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By Farhan Bokhari in Islamabad and James Lamont in New Delhi

Published: April 26 2009 19:33 | Last updated: April 26 2009 19:33

Pakistan’s army chief reacted angrily to US dismay that his forces had not acted to repel a Taliban insurgency advancing on Islamabad, the country’s capital and home to some of its nuclear assets. Ashfaq Pervez Kiyani condemned the “pronouncements by outside powers raising doubts on the future of the country” in a rare statement at the weekend, insisting that his troops were ready for battle against any threat.

EDITOR’S CHOICE Analysis: Precarious position – Apr-26 Pakistani security forces launched an offensive on Sunday to stop the Taliban’s advance in the north-west of the country, killing scores of militants according to the military Gen Kiyani’s statement was interpreted as a sharp rebuff to comments by Hillary Clinton, US secretary of state, who said last week that Pakistan’s government was in danger of abdicating responsibility to its people in the face of the Taliban advance. She had expressed bewilderment that one of the world’s largest armies appeared unable to confront dozens of militants who had moved into the Buner district, 60 miles from the capital. Gen Kiyani chaired a meeting of top generals after which he said Pakistan would pursue its own strategy in dealing with the Taliban. The army, which has received about $1bn a year from the US since 2001, is sensitive to the widely held view in Pakistan that it is fighting America’s war against al-Qaeda along the border with Afghanistan. But it also faces criticism that it is unwilling to sever longstanding ties with militant groups that it once sponsored in insurgencies in Afghanistan and India, even as these turn against Pakistan.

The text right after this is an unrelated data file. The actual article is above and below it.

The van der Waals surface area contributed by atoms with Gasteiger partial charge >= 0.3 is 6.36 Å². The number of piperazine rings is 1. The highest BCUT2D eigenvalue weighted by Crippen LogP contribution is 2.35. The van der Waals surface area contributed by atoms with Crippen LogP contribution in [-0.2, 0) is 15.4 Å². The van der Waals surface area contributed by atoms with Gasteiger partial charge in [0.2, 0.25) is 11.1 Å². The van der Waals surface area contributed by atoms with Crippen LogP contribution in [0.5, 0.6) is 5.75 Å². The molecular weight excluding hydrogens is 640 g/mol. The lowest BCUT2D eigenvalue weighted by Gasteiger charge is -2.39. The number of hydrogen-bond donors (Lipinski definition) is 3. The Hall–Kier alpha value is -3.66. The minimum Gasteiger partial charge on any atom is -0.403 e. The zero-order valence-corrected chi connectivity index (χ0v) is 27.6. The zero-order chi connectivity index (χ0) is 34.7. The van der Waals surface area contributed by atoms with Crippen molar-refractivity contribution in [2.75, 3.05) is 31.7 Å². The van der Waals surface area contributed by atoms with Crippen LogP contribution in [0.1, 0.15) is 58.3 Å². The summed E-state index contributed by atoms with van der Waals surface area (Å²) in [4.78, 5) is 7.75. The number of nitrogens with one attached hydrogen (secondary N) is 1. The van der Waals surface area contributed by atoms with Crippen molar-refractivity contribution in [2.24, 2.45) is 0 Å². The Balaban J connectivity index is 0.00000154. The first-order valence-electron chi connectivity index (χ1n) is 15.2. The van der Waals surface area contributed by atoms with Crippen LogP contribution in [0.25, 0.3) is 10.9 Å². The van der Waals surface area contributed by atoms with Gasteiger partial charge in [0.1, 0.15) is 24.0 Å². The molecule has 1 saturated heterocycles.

The Pakistan army “never has and never will hesitate to sacrifice, whatever it may take, to ensure [the] safety and well-being of the people of Pakistan and the country’s territorial integrity”, the general said. “A country of 170m resilient people under a democratic dispensation, strongly supported by the army, is capable of handling any crisis that it may confront.” He said victory against the terror and militancy would be achieved at all costs. Gen Kiyani’s statement comes after international pressure for Pakistan to step up its fight against militants who have taken charge of the Swat valley where they have vowed to lay the foundation of an Islamic state. Asif Ali Zardari, Pakistan’s president, signed a law this month permitting the introduction of sharia law in Swat in return for Taliban militants laying down their arms. Rather than moving towards conciliation, the Taliban have shown signs of expanding their influence outside Swat into nearby regions.

https://i1.wp.com/www.nation.com.pk/uploads/news_image/large/GenKayanivowstorestorewritinSwat_3012.jpg

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